Definition of "tabernacle" []

  • The portable sanctuary in which the Jews carried the Ark of the Covenant through the desert. (noun)
  • A case or box on a church altar containing the consecrated host and wine of the Eucharist. (noun)
  • A place of worship. (noun)
  • A niche for a statue or relic. (noun)
  • Nautical A boxlike support in which the heel of a mast is stepped. (noun)
  • The portable sanctuary in the form of a tent in which the ancient Israelites carried the Ark of the Covenant (Exodus 25–27) (noun)

American Heritage(R) Dictionary of the English Language, Fifth Edition. Copyright (c) 2011 by Houghton Mifflin Harcourt Publishing Company. Published by Houghton Mifflin Harcourt Publishing Company. All rights reserved.

  • The Jewish Temple regarded as the shrine of the divine presence (noun)
  • A meeting place for worship used by Mormons or Nonconformists (noun)
  • A small ornamented cupboard or box used for the reserved sacrament of the Eucharist (noun)
  • The human body regarded as the temporary dwelling of the soul (noun)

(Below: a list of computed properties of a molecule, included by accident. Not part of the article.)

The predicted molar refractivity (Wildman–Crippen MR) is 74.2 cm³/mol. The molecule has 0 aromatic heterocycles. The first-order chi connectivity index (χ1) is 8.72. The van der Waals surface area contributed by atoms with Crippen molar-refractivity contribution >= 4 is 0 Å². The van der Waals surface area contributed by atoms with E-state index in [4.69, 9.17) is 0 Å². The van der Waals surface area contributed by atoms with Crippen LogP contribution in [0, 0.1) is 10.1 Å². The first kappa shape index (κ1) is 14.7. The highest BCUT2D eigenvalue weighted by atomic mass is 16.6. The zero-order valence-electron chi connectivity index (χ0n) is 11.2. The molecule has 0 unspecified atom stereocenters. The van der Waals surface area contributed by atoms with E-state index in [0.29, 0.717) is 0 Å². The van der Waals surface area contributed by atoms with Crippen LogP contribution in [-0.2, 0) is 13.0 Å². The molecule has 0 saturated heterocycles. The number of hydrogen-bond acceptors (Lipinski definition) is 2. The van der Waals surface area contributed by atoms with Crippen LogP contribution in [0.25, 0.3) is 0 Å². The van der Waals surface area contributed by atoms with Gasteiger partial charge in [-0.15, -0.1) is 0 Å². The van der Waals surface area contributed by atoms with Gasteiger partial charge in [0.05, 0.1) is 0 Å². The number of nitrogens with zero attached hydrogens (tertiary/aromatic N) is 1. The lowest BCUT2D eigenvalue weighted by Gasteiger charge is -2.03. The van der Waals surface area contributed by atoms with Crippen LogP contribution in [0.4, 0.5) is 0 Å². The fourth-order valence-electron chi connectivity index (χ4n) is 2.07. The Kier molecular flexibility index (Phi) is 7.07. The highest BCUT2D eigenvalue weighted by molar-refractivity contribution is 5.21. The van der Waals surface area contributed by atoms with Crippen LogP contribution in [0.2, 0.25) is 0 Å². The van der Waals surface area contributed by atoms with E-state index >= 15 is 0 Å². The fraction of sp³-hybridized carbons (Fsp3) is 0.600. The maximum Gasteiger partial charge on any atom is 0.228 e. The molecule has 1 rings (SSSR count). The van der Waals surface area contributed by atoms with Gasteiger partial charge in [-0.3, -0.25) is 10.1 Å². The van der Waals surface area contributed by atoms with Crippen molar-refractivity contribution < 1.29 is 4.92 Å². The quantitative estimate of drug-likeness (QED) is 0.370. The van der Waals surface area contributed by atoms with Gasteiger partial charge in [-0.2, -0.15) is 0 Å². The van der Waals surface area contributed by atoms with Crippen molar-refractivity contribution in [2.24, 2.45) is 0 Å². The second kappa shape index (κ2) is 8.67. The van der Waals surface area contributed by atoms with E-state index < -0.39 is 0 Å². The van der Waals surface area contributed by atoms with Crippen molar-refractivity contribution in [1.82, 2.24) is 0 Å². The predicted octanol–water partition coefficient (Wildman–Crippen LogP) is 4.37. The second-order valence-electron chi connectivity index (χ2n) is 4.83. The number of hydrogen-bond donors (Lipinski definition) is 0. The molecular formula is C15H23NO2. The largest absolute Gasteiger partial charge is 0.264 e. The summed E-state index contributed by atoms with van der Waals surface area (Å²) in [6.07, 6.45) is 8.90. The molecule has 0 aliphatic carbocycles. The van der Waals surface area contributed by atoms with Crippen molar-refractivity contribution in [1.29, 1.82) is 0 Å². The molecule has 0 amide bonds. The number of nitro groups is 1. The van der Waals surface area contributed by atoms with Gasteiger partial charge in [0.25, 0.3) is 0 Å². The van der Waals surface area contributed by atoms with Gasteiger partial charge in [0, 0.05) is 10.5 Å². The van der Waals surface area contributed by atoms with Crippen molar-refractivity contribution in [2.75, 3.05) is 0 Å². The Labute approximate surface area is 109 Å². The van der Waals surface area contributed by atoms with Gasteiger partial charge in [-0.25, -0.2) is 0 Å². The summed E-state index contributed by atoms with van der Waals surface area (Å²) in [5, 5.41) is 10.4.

• A canopied niche or recess forming the shrine of a statue (noun)
  • A strong framework for holding the foot of a mast stepped on deck, allowing it to be swung down horizontally to pass under low bridges, etc (noun) (c) HarperCollins Publishers Ltd 2016

Use "tabernacle" in a sentence
  • "The use of a veil outside or within the tabernacle is an old custom, hearkening to the Old Testament imagery of the sanctuary tent and the Temple."
  • "God's tabernacle is called the tabernacle of David because David desired and chose to dwell in God's tabernacle for ever, Ps. lxi."
  • "Although this is a complex question and would require a more profound reflection, one can probably ackowledge that the moving of the tabernacle from the altar of celebration versus populum (i.e., the new altar) has some arguments more in its favor, since it is based not only on the conflict of presences, but also on the principle of the truth of the liturgical signs."